a lion sitting in the forest

When on a safari in the Gir National Park, there’s simply so much to look forward to. Our Naturalist Piyush shares a few of his favourite highlights.

Khada Ness is about a century-old Maldhari Ness in the Gir National Park. This pastoral society lives a simple life; they live in small mud houses located deep in the forests. Maldharis are cattle shepherds and earn a living by selling dairy products, majorly milk. This community strongly believes in enjoying the simple pleasures of life. Their peaceful coexistence with the Asiatic lions in the park is what makes it a one-of-a-kind story, indeed.

an old man sitting on a branch
view of a shed with greenery all around

A common misconception - most of us think of termite mounds as snake homes but these are homes built by termites and they live in colonies. Colonies are divided into three main types: Workers: to find food, Soldiers: to defend the nest; and Queens: to reproduce and lay eggs.

More importantly, termites feed on dead and decaying organic matter like logs and dead wood in a forest. They form an important link in the recycling of nutrients in the forests by breaking down wood and organic residues on the ground, which would otherwise take years to decay by microbes.

view of a forest
view of a rock with two holes on it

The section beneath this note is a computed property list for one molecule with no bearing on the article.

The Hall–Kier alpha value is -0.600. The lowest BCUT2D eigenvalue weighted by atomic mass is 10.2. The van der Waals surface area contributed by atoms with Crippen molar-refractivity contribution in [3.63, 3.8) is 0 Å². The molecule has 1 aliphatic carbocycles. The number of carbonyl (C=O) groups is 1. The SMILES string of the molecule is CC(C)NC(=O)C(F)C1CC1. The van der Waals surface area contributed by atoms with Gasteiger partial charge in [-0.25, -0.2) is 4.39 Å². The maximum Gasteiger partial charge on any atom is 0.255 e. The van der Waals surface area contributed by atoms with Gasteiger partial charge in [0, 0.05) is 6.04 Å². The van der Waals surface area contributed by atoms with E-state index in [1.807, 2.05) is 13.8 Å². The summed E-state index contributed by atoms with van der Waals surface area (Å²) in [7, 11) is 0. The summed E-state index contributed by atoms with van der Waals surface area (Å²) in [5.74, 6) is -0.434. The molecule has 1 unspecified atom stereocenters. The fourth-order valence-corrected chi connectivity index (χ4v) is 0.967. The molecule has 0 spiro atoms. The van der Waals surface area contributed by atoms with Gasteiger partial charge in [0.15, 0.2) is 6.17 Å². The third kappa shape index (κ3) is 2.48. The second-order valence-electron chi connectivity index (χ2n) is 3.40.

On a recent game drive, a lot of fascinating creatures captured my attention. Let me take you through my collection:


Barbet Calling

a Changeable Hawk Eagle sitting on a branch


Changeable Hawk Eagle

Siberian Stone Chat sitting on a branch


Siberian Stone Chat

2 Brown Fish Owls sitting on a branch of a tree


Brown Fish Owl

an Indian Vulture flying in the sky


Indian Vulture

a Stone Curfew standing


Stone Curfew

 a Woolly Necked Stork standing


Woolly Necked Stork

a Greater Painted Snipe standing amidst greenery


Greater Painted Snipe

an Indian Golden Jackal sitting in the middle of a forest trail


Indian Golden Jackal

Webbing of a funnel web spider amongst leaf litter


Webbing of a funnel web spider amongst leaf litter

Bhilo & Kanio – the two males who have been named after their territory by their trackers. These two sibling males rest, hunt and feed together, as well as mark territories and hold the area.

a lion sitting in the forest 0